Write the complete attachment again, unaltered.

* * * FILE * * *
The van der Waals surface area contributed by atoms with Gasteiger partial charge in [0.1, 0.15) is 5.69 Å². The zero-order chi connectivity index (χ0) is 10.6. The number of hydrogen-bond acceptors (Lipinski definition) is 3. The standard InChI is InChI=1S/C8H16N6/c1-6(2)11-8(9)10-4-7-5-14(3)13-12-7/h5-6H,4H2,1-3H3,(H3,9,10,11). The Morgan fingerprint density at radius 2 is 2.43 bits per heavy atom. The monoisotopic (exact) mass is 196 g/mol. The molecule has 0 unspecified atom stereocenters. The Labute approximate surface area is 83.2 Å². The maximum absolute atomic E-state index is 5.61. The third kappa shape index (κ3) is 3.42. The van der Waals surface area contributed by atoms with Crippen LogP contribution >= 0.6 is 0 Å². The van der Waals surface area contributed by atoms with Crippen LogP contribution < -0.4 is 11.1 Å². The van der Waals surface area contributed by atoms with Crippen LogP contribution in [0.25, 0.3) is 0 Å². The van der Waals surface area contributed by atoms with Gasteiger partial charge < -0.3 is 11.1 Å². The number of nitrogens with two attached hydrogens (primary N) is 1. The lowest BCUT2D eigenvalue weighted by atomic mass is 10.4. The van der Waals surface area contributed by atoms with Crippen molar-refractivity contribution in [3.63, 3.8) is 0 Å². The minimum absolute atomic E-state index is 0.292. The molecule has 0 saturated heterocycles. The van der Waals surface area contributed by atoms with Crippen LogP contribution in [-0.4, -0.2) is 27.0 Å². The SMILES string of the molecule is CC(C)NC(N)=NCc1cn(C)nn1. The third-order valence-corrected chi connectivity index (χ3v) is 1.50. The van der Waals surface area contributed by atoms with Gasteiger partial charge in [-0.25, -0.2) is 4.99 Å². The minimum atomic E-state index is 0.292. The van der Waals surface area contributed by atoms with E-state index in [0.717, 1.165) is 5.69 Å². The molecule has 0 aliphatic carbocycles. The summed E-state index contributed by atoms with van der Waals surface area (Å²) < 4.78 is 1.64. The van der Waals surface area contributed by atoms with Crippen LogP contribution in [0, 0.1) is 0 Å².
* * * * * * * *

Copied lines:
The van der Waals surface area contributed by atoms with Gasteiger partial charge in [0.1, 0.15) is 5.69 Å². The zero-order chi connectivity index (χ0) is 10.6. The number of hydrogen-bond acceptors (Lipinski definition) is 3. The standard InChI is InChI=1S/C8H16N6/c1-6(2)11-8(9)10-4-7-5-14(3)13-12-7/h5-6H,4H2,1-3H3,(H3,9,10,11). The Morgan fingerprint density at radius 2 is 2.43 bits per heavy atom. The monoisotopic (exact) mass is 196 g/mol. The molecule has 0 unspecified atom stereocenters. The Labute approximate surface area is 83.2 Å². The maximum absolute atomic E-state index is 5.61. The third kappa shape index (κ3) is 3.42. The van der Waals surface area contributed by atoms with Crippen LogP contribution >= 0.6 is 0 Å². The van der Waals surface area contributed by atoms with Crippen LogP contribution < -0.4 is 11.1 Å². The van der Waals surface area contributed by atoms with Crippen LogP contribution in [0.25, 0.3) is 0 Å². The van der Waals surface area contributed by atoms with Gasteiger partial charge < -0.3 is 11.1 Å². The number of nitrogens with two attached hydrogens (primary N) is 1. The lowest BCUT2D eigenvalue weighted by atomic mass is 10.4. The van der Waals surface area contributed by atoms with Crippen molar-refractivity contribution in [3.63, 3.8) is 0 Å². The minimum absolute atomic E-state index is 0.292. The molecule has 0 saturated heterocycles. The van der Waals surface area contributed by atoms with Crippen LogP contribution in [-0.4, -0.2) is 27.0 Å². The SMILES string of the molecule is CC(C)NC(N)=NCc1cn(C)nn1. The third-order valence-corrected chi connectivity index (χ3v) is 1.50. The van der Waals surface area contributed by atoms with Gasteiger partial charge in [-0.25, -0.2) is 4.99 Å². The minimum atomic E-state index is 0.292. The van der Waals surface area contributed by atoms with E-state index in [0.717, 1.165) is 5.69 Å². The molecule has 0 aliphatic carbocycles. The summed E-state index contributed by atoms with van der Waals surface area (Å²) < 4.78 is 1.64. The van der Waals surface area contributed by atoms with Crippen LogP contribution in [0, 0.1) is 0 Å².